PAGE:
Protein intake is important for athletes and non-athletes alike and is often the topic of hot debate. The average person needs about 0.6-0.9 grams of protein per pound of body weight per day, depending on activity level, to build muscle and thrive.i That means that the average 150-pound person needs between 90 and 135 grams of protein per day. Lower estimates of protein requirements tend to focus on a minimum to prevent deficiency, rather than seeing weight loss or muscle gain results.
The timing of our protein may not be as important as simply getting enough throughout the day.ii That being said, we do still want to spread out servings of protein to ensure we are putting the nutrients to work. Studies have shown that a person who eats 90 grams of protein in one serving receives about as much of the muscle-building benefits as someone who eats 30 grams of protein, at a higher caloric intakeiii. One way or another, we all need to get a good amount of protein every day to feel great, keep our blood sugar stable, and feel full.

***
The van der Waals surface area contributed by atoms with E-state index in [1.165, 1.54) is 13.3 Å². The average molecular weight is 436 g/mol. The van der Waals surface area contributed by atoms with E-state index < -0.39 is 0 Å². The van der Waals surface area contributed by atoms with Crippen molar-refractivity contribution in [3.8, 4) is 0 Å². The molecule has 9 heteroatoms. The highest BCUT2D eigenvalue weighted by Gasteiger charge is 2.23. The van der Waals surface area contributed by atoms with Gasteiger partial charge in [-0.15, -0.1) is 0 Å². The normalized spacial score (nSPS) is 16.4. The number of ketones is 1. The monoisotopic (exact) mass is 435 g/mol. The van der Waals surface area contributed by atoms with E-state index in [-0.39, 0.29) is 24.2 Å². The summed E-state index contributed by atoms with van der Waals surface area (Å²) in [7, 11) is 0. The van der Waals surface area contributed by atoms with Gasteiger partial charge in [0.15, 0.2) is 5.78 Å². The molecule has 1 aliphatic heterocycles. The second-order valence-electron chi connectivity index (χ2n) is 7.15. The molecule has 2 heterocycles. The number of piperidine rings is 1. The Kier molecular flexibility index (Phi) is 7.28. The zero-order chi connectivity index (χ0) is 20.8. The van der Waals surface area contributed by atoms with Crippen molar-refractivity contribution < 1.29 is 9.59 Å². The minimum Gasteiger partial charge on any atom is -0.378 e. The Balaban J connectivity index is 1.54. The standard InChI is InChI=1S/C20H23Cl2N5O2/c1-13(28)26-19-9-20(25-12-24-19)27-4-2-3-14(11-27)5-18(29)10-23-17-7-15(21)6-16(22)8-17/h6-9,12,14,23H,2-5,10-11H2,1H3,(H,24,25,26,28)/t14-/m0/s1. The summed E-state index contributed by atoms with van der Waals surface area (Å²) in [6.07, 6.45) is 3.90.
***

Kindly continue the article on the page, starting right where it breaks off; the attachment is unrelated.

Generally speaking, protein conversations fall into two camps: animal-based protein, and plant-based protein. Proponents of each insist their favorite is the only option, so let’s take a look at some pros and cons of the most popular types of protein you will see at your local grocery store.
Animal protein refers simply to any type of protein derived from an animal. This includes meat, fish, eggs, dairy, etc.
Animal protein is the most widely available type of protein in the developing world. If you go to any restaurant, you are pretty much guaranteed to be able to get a serving of meat. Most cultures have dishes designed around chicken at the very least, so it is something most of us will grow up with.